Impact of COVID-19 on Medical Education in India: A Student’s Perspective IL01-
Department of Pharmacology, Postgraduate Institute of Medical Education and Research (PGIMER), Chandigarh, India.
Coronavirus Disease (COVID-19) is caused by the Severe Acute Respiratory Syndrome Coronavirus 2 (SARS-CoV-2). COVID-19 is so called because it was first reported on 31 December 2019 from Wuhan, the Capital City of Central China’s Hubei Province. It was first identified in a cluster of atypical pneumonia cases of unknown cause. These patients exhibited severe respiratory symptoms, including Acute Respiratory Distress Syndrome (ARDS) (1). Subsequently, COVID-19 spread across the globe and affected more than 213 countries and territories. As of 18 June 2020, the World Health Organisation (WHO) reported 8,242,999 cases and 445,535 deaths globally, which still continues to rise. At the same time point, there were 366,946 confirmed cases and 12,237 deaths in India (2).
On 24 March, the Government of India under Prime Minister Narendra Modi, ordered a nationwide lockdown for 21 days to combat the spread of coronavirus and was further extended till 30th May 2020 (3). This had a huge impact on health, economy, society and educational system.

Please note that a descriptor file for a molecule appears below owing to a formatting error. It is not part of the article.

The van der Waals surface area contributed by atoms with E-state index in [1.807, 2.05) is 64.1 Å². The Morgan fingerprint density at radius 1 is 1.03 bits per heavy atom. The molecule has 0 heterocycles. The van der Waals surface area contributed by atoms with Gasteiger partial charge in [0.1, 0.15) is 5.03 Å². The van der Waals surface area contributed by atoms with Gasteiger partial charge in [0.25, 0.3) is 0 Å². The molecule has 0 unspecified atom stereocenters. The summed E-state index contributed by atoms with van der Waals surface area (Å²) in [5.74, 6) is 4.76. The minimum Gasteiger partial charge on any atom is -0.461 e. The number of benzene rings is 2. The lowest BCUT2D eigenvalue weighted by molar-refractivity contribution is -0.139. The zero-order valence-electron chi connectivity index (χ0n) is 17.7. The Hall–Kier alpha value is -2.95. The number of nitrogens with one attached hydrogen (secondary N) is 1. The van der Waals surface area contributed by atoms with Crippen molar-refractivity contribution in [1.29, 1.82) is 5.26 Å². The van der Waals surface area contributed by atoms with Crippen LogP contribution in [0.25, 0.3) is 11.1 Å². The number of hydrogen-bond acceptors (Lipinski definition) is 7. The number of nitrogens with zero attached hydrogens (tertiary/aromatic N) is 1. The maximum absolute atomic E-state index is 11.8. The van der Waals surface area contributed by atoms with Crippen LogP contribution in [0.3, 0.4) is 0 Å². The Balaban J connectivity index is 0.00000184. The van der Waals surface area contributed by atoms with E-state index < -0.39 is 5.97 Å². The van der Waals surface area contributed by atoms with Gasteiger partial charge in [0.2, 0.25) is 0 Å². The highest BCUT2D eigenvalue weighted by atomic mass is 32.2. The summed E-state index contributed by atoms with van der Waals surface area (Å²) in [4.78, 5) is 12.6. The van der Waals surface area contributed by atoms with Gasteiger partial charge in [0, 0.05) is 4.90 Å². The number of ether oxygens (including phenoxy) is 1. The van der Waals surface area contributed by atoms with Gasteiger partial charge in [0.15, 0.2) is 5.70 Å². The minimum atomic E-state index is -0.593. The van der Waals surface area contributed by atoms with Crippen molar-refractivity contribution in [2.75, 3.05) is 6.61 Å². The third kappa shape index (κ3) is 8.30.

Since SARS-CoV-2 is highly contagious, most educational institutions have cancelled or postponed all academic activities, conferences and workshops or other important events which involve large gatherings.
Career of medical students is affected to huge extent as compared to their peers from other non-medical courses because of the sudden interruption in their academics. Theory and practical curriculum have been suspended and all assessments withheld indefinitely. It has led to lots of uncertainties among students both because of the enigma surrounding the natural history of the disease and sudden disruption of all teaching and other educational activities. Due to suspension of clinical sessions, the required clinical skills may not be developed up to the mark for practicing medicine.
There is tremendous fear and depression among medical students who are the frontline workers in future for such a devastating pandemic (4). In this scenario, the following steps should be taken to mitigate their apprehensions: 1. There should be immediate psychological counselling and support for all medical students through telemedicine or with the help of other technologies. 2. Awareness should be created about COVID-19 and measures should be taken to prevent transmission of SARS-CoV-2 among medical students and shield them from rumors and misinformation. 3. Social media platforms should be utilised by students and faculty, which will make them feel that they are connected, even though they are away from college. 4. Classes should be resumed through online teaching platforms, which will be an effective alternative to conventional academic activities during the COVID-19 crisis.
These measures can alleviate the stress and anxiety of students and can also simultaneously reduce the risk of transmission of the disease among them. Web-based online classes will help them cope with the lost clinical hours and lagging syllabus which is already a huge loss for a medical student.